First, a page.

Also honored was Mario Andretti, who drove several of his old cars – including the beautiful John Player Special he drove to the 1978 Formula One World Championship. He also drove a Ferrari once driven by his childhood idol, the great Alberto Ascari.

I watched some of the live stream from Goodwood on Sunday morning and saw both Andretti and Penske making runs. I scanned You Tube over the weekend for a clip of Penske driving his car up the hill at Goodwood. Unfortunately, all I could come up with was this amateur clip that someone took with their phone from their television screen of Friday’s run. While you can certainly still get a good view of The Captain behind the wheel as he navigates the course; there is the added distraction of someone’s heavy breathing behind the phone. I don’t even want to think what that might be about.

While searching for the elusive and more professional You Tube clip, I also came across this excellent video on the history of Roger Penske and Team Penske. It was produced for this weekend’s Goodwood Festival of Speed and it is excellent and takes only fifteen minutes to watch.

I found it curious that nothing was mentioned about his purchase of IMS. Either they found that to be irrelevant or perhaps this is older than I think, since Will Power is interviewed as the 2018 Indianapolis 500 winner, but there is no mention of 2019 winner Simon Pagenaud.

Whether you are a huge fan of Roger Penske and/or Team Penske; or you blame Penske for many of the problems in today’s racing – this is a very entertaining and highly informative video. No matter what your opinion of the man is, you will come away at least respecting his accomplishments.

George Phillips

3 Responses to “The Captain Returns to Goodwood”

  1. OliverW Says:

    As you so rightly write, who knows what would have happened to the IMS if RP had not purchased the track and series. One of my all time favourite motor racing books is by Mark Donahue The Unfair Advantage. If I was an American I would be seriously proud of RP. It was an honour him coming to goodwood.

  2. billytheskink Says:

    I saw that very pretty DHL Porsche race at the generally unloved 2nd Houston track. What a thrill, though. It is neat how many of our old racing heroes can still go out and wheel a race car for an exhibition.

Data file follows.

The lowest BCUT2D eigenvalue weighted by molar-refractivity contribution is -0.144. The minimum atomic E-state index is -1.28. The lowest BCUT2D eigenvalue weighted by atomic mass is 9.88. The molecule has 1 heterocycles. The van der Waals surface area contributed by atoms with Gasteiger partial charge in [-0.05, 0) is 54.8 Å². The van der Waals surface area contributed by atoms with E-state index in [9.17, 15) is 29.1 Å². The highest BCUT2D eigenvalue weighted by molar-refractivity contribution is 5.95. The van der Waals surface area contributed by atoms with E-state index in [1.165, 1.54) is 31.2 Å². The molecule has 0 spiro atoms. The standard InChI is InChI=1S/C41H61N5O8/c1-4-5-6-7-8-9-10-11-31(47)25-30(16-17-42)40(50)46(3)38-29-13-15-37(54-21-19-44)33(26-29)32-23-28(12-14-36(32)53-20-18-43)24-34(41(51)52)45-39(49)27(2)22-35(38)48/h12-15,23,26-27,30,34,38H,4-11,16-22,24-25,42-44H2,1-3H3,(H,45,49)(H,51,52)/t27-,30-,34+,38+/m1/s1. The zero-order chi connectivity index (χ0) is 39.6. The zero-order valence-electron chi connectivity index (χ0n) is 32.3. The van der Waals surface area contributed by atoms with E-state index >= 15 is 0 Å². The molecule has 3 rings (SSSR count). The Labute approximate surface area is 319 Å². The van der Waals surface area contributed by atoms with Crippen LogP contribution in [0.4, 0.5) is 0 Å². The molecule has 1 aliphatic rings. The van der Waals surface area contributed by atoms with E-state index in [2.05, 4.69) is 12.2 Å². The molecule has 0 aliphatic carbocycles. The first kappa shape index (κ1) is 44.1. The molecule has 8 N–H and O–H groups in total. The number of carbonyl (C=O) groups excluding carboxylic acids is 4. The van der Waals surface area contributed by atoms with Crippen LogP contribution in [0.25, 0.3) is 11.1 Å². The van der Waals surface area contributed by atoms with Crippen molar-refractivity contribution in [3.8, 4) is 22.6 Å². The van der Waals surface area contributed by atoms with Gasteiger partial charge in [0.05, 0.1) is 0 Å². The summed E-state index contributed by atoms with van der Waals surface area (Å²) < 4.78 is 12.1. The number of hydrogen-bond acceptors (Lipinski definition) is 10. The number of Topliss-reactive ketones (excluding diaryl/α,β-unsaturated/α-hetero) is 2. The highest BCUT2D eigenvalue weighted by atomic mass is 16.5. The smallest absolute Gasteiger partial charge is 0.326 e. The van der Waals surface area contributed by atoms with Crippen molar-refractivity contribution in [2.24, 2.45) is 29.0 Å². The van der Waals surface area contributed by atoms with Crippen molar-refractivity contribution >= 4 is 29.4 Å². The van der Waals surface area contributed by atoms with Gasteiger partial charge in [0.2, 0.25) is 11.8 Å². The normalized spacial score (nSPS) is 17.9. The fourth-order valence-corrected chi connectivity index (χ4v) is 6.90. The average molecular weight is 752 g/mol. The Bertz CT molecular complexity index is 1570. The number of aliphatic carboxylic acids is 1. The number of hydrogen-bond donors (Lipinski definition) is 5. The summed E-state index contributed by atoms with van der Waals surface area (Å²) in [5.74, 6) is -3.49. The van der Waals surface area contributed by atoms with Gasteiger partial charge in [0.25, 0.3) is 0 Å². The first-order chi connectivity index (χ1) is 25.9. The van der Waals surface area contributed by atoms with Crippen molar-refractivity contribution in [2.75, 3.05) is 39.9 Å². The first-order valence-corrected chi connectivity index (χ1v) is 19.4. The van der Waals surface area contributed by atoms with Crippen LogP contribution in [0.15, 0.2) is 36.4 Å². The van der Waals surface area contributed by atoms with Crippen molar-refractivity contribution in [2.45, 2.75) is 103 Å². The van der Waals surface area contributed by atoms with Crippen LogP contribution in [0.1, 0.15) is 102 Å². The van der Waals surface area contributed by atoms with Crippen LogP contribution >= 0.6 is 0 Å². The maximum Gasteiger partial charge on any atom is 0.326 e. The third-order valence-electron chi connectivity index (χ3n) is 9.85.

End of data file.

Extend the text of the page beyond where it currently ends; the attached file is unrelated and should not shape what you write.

3. Phil freaking Kaiser Says:

    To all those who lament the passing of the ovals in IndyCar, here is your reason: Roger freaking Penske, for it was he back in those halcyon days who brought over “furriners” (and I’m not talking about the one-offs like Clark, Hill and Stewart who pretty much only did Indy when they came over.. note I said “PRETTY MUCH”), and demanded more road courses for them to excel on (along with Carl Hass and UE (Pat) Patrick)! Penske is the fool who fired Gary Bettenhausen because he LOVED THE DIRT and refused to stop running on it! Nothing says “I love ovals” like THAT!

    Penske has never been an oval fan (I truly believe he doesn’t view IMS as an oval, but I digress) and he’s never going to be. But now that he’s in charge of everything IndyCar he has to pay lip service to the older fans (what’s left of us), because who else gives a crap nowadays? We can’t get more than 1.3 million viewers to any IndyCar race other than the “500, ” so where are the new road course fans, or new fans in general? Watching F1, that’s where. I don’t like him, nor trust him. Never have, never will.

    Now, in fairness I am the most rabid AJ Foyt fan in the world, so yeah, that colors my view a bit. But given the time and platform I can make the case Penske and his ilk are what changed IndyCar for the worst. And now he owns it all. Sheesh.

    And George, I finally went to The Track for Quals and the Race this past May and was totally underwhelmed by the supposed “updates” he has done there. That big screen TV behind the Pagoda is nothing special once you’ve see a REAL huge TV at Texas Motor Speedway. And yeah, so he painted over the graffiti in the bathrooms… big whoop! I just don’t get the fawning and hero worship of this guy, but, to each his own.

    And this is just my humble opinion. Your results may vary….